After an eight-year hiatus, award-winning cookbook author Kafka (Roasting: A Simple Art) returns with this ode to vegetables. The first section contains 750 recipes arranged by vegetable origin, e.g., "New World" and "Mediterranean Basin." Kafka does not adhere to the strict definition of a vegetable, so tomatoes and mushrooms, for example, are included. Also, though her emphasis is on vegetables, many of the recipes-ranging from the unconventional (Avocado, Parsnip, Beet, and Sweet Pea Ice Cream) to the less innovative (Onion Soup)-call for meat, fowl, or fish. A "Basic Recipes and Techniques" section features recipes and hints for pie crusts, sauces, and quiches, while a 200-page "Cook's Guide" lists all the vegetables alphabetically and provides their botanical names, descriptions of different varieties, and hints on methods, preparation, yields, and equivalency. The closest competitor is Elizabeth Ann Schneider's Vegetables from Amaranth to Zucchini: The Essential Reference. Owing to the minimal directions and lack of preparation times, Kafka's new book is recommended for public libraries serving skilled cooks who are interested in working with a variety of vegetables.-Christine Bulson, SUNY at Oneonta Lib. Copyright 2005 Reed Business Information.
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Product Details

  • ISBN-13: 9781579651688
  • Publisher: Artisan
  • Publication date: 11/1/2005
  • Pages: 720
  • Sales rank: 1,427,318
  • Product dimensions: 8.00 (w) x 9.38 (h) x 2.00 (d)

Meet the Author

Few have done more to define how Americans prepare food than Barbara Kafka, whose IACP and James Beard award-winning books Roasting and Microwave Gourmet made two underutilized techniques central to everyday cooking. Ms. Kafka is a former food editor of Vogue and a frequent contributor to The New York Times. She lives in New York and Vermont. The author of Artisan's Soup: A Way of Life and Vegetable Love, Barbara Kafka's immense achievements were recognized once more in 2007, when the James Beard Foundation gave her its Lifetime Achievement Award. Her most recent book is The Intolerant Gourmet: Glorious Food Without Gluten & Lactose.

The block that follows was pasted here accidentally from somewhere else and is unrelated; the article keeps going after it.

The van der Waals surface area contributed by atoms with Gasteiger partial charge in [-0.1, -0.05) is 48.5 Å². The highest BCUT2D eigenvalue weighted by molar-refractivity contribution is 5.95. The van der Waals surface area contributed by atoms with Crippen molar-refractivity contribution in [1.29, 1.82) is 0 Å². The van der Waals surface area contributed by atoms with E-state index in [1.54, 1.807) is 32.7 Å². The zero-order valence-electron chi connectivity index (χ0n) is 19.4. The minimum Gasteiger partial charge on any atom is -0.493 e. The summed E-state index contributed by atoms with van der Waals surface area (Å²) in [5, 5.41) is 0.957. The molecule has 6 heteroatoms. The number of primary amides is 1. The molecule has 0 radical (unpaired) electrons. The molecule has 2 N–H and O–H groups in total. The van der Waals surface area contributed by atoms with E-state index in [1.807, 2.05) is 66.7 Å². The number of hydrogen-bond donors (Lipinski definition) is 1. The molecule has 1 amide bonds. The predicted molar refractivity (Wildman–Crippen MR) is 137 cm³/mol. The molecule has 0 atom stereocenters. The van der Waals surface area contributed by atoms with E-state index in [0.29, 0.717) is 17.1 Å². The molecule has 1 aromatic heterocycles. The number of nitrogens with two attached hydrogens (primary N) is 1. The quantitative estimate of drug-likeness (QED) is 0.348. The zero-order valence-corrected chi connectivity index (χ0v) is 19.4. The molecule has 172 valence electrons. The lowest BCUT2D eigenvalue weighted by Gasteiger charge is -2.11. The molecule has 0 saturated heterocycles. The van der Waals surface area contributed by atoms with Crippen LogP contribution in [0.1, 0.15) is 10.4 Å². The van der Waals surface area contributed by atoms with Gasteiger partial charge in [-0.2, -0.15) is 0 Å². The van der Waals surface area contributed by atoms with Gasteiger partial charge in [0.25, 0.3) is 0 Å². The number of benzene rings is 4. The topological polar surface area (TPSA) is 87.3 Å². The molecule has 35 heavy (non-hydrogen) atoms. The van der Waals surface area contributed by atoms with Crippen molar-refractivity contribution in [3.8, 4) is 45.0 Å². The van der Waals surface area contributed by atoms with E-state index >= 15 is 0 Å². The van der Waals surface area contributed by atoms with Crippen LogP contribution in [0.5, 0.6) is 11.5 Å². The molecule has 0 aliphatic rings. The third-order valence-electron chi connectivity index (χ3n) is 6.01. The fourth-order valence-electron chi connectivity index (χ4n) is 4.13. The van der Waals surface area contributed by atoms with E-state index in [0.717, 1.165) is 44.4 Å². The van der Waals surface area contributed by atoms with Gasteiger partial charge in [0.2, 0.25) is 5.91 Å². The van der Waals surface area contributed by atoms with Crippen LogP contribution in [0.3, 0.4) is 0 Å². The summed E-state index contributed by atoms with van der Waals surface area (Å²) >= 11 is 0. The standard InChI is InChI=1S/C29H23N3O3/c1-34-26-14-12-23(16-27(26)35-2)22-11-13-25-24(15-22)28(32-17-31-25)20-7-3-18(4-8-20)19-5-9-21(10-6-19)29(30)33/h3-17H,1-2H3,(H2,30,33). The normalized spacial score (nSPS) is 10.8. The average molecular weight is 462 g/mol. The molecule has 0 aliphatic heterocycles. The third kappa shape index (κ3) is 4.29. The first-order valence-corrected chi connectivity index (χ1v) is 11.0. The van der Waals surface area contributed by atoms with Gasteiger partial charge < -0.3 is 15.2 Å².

Christopher Styler has enormous culinary range. He is a chef, cookbook writer, editor, restaurant consultant, and culinary producer of some of PBS-TV’s most successful cooking series. He lives in New Jersey.

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Sort by: Showing all of 2 Customer Reviews
  • Anonymous

    Posted January 7, 2012

    I Love This Cookbook!

    I was already familiar with Barbara Kafka because she wrote one of my other favorite cookbooks -- Roasting. To be honest, I didn't use this cookbook much when I first got it. However, last summer I joined a CSA (Community Support Agriculture) program and started getting a bunch of veggies I was unfamiliar with, so, I turned to Vegetable Love! The book is written in two sections -- one with recipes and the other with info on all kinds of veggies. Both are clearly written and easy to follow. There is not a recipe I have tried that I have not loved. Try the shrimp cabbage salad and the braised fennel -- Yum!!

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  • Posted June 4, 2009

    It is a great resource on vegetable cooking!

    I love this book. I bought this book couple years ago, I have been using it since then. It has an explanation of where the vegetabel comes from, how it is cooked, where it is used, what it could be paired with, and recipes. I can find out how to steam a vegetable very fast or I can find very exotic elegant dinner dishes. I love the light cauliflower soup recipe. Anyone who had the soup in my house got the recipe from me. Anyone who is afraid of cooking vegetables, or would like to try something new should get this book. It is very useful.